Cath was not just a Simon Snow fan. She was an über Simon Snow fan who actually had followers of her own. How? Cath wrote fan fiction. More specifically, she wrote Simon/Baz fan fiction. And her story, Carry On, got tens of thousands of hits every time she posted a new chapter. While I wasn’t at all surprised to learn that Cath entered college with the intention to be a fiction writer, I was interested in how she struggled with creating stories all her own even though the fan fiction flowed so easily for her. And even more than that, I was impressed by how wholly I found myself being absorbed into Cath’s everyday life and her struggle to adjust to the new realities of her life as a college freshman.
So, it appears that people who follow my blog via RSS feed readers got quite the surprise earlier today. I heard from a reader that my work of editing old posts [to consolidate the categories “award winners” and “book awards”] put a whole bunch of posts back through her feed reader even though some of the original posts were years old… Sorry about that! In the future, I will do my best to avoid updating old posts unless absolutely necessary so that y’all don’t have to deal with that again.
And that means a few things:
- The Teens’ Top Ten list has been announced.
- I will be posting a book review a day, today through Saturday.
- Our library will be hosting it’s 5th Annual TRW Lock-In — with a Hunger Games theme!
Happy Teen Read Week!
“Torch every book.
Burn every page.
Char every word to ash.
Ideas are incombustible.
And therein lies your real fear.” — Ellen Hopkins
I like to celebrate Banned Books Week every year to help raise awareness and remind people that censorship is still a problem, even in our “free” country. The saddest thing, in my opinion, is that some would-be censors don’t even realize that their actions constitute censorship — which is why it is so important to remind people about the basic principles of intellectual freedom and how important that freedom is.
“The number of attempts to remove books from schools and libraries is growing. This is not a thing of the past, sadly. It is a thing of today. What do you say to people who believe that one parent can dictate curriculum? How can we talk to people who view books that reflect the realities of society as dangerous objects that need to hidden away?” — Laurie Halse Anderson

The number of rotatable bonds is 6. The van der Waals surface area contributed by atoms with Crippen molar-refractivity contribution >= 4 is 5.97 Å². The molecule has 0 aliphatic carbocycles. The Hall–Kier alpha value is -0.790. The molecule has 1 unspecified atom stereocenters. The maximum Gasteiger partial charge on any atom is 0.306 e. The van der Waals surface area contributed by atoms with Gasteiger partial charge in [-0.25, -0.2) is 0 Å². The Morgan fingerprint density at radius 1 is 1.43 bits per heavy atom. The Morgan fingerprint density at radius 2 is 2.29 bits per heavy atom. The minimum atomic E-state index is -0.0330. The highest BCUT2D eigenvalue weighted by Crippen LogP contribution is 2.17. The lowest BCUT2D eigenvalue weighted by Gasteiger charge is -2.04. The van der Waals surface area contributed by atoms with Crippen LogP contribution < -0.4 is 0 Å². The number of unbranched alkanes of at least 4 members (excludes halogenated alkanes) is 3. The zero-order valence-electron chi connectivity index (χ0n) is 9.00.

The most important thing to remember is that censorship is not an appropriate response to the fear that our children will have negative experiences or be exposed to dark or scary things. Instead of trying to ban books you wouldn’t want your children to read, just take a more active role in helping your own children to select appropriate reading materials.
“The wish for kinder, gentler literature for adolescents is really a wish for a kinder, gentler adolescent experience. But that just doesn’t exist anymore.” — Patricia McCormick
To celebrate Banned Books Week, I will post a review a day [for the next four days] of books that have been or likely will be challenged.
Happy Banned Books Week!
TJ has really low self-esteem and tends to shy away from boys, but she decides to take a chance on the super-cute new guy, James. When he announces [in class] that he is gay, TJ tries to come to terms with the fact that her romantic feelings will not be reciprocated and pursues a platonic friendship instead. A few of the football players do not feel quite so ready to accept James for who he is, though, and proceed to bully him. James soon becomes known as Pan (short for Pansy) when he embraces the name-calling instead of letting the bullies win. That alone is enough to make me love this book. Although not everything is happily resolved, there is enough positive attitude thrown in that it’s like a novel written for the “It Gets Better” project — except for the fact that it was published about 18 months before “It Gets Better” came to be. But, anyway…
I also liked the realistic portrayal of how awkward high school dating can be. Teenagers sometimes have a hard time being confident in who they are as an individual, let alone trying to figure out who they are as a part of a couple. And teens often find that existing friendships are strained by a budding romance, so it’s certainly no surprise that TJ’s relationship with Caspar (a football player) strains her friendship with Pan. Though Caspar is very different than the stereotypical “jocks,” the mere competition for TJ’s time and affection is enough to start a rivalry between him and Pan.
I can’t say any more about the plot without spoiling the story, but I HAVE to mention that Peter Marino will be at the Teen Read Week Lock-In at the East Greenbush Library on October 15th! If you are a teen (currently in 6th-12th grade) and you live in or around East Greenbush, you should definitely sign up.
Sorry if it seems like I have fallen off the face of the planet… I am busy training VolunTeens and getting geared up for the Summer Reading Club (SRC)! If you would like to be a VolunTeen, you should check out the information on our website. You can also go on our website to find out all about the Teen SRC.
In the meantime, here’s a video of me singing the karaoke raffle song at the Teen SRC Mini-Lock In on Friday night:
If you’re anything like me, you LOVED the Susan Beth Pfeffer Moon Crash trilogy (Life As We Knew It, the dead & the gone, and this world we live in). Well, it seems that she not only has a new book coming out this fall — and you can read the first two chapters of Blood Wounds online! — but that she is in negotiations with Houghton Mifflin Harcourt about a FOURTH Moon Crash book, The Shade of the Moon! Read all about it on her blog: http://susanbethpfeffer.blogspot.com/2011/06/501-is-good-number-for-announcement.html